Skip to main content

Scuffing

Piston ring scuffing is consists of local micro welding, or material adhesion, between a piston ring and a cylinder liner. Various causes of Scuffing are following

Lack of Lubrication
If the engine doesn't have enough oil, the cylinders will not be properly lubricated. As the ring rubs against the liner of the cylinder, dry spots will cause it to scuff. Symptoms of scuffed piston rings include dirty exhaust and excessive oil consumption.
Engine Dry Starts
If an engine has sat idle for even a short time, it may have a "dry start" when next used. This occurs because the existing lubricant sheen in the engine has dried up, and these dry parts of the engine run without lubricant in the first few seconds after the engine starts before lubricant is fully circulated. If an engine is dry-started after a new piston ring is installed, scuffing could result. To avoid this, lubricate the ring before installing it or add a secondary engine oiler that squirts oil into the engine before start-up.
Liner Surface Glaze
Engine cylinders that are overheated by insufficient lubrication can break down the little bit of oil that is present, which then accumulates as a glaze on the interior of the cylinder. This glaze can scuff the edges of a piston ring as it scrapes by, as the glaze won't allow oil to flow properly in the cylinder. Getting rid of this may require a professional reconditioning of the cylinder.
Liner Roundness Faults
If the liner of a cylinder is uneven, some points will rub against the piston ring and cause it to scuff. Here, too, a reconditioning of the cylinder may be necessary.

Comments

Popular posts from this blog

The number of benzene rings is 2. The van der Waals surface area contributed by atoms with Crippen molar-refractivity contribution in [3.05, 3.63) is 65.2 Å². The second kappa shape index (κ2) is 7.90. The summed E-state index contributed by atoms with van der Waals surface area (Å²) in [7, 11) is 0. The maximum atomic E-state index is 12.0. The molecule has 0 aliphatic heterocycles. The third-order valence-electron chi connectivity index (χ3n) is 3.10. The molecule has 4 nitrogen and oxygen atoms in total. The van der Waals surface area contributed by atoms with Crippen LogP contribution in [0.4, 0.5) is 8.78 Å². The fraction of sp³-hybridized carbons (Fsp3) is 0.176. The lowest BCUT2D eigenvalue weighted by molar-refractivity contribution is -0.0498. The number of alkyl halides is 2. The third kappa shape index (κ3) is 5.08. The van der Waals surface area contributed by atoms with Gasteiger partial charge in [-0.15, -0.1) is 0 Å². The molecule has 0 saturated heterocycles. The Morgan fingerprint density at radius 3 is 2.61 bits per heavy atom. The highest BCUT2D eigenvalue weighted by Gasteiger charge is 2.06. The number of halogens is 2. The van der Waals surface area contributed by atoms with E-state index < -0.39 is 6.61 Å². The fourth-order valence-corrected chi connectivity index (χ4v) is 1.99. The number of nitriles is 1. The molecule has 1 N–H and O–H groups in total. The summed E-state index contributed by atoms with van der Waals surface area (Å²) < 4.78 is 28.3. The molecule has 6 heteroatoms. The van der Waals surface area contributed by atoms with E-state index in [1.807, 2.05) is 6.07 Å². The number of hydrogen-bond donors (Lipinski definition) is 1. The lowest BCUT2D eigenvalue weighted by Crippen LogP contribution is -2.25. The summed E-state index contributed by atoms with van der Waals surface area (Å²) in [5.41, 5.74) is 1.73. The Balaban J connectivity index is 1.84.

Why is a man hole door elliptical in shape?

Any opening in a pressure vessel is kept to a minimum and for a man entry an elliptical hole  is lesser in size than the corresponding circular hole. More over it is prime concern to have a  smoothed generous radius at the corners to eliminate stress concentration. Hence other  geometrical shapes like rectangle and square are ruled out.  To compensate for the loss of material in the shell due to opening, a doubler ring has to be  provided around the opening. The thickness of the ring depends on the axis length along the  dirrection in which the stresses are maximum and the thickness of the shell. It is important to  align the minor axis along the length of the vessel, as the stress in this direction is  maximum. Longitudinal stress: Pd/2t where P= pressure inside the vessel, d= diameter of the arc, t=  thickness of the shell plating  Circumferential stress: Pd/4t  More over a considerable material and weight saving is achieved as minor is along the  direction of maximum stress.

Shell Expansion Plan

It is a two dimensional drawing of a three dimensional surface of the ship’s hull form. This plan is very useful for the following information:It is used for marking the location of a hull Damage on this plan by identifying the strake number , letter and frame number so that the exact location of the damage and also suggested repairs are marked in a localised copy. The shell expansion can be used for finding areas of painting surfaces such as topside, boot topping and bottom areas by applying Simpsons rules directly.  In the shell expansion the vertical scale used is different from the horizontal scale and a suitable adjustment has to be made when calculating areas. This becomes useful in solving disputes concerning areas of preparation and painting. It gives information on the thickness of the original strake which is indicated by the number in the circle shown in the strake.  The quality of steel used is also shown by letters A,B,D E and AH, BH,DH, EH.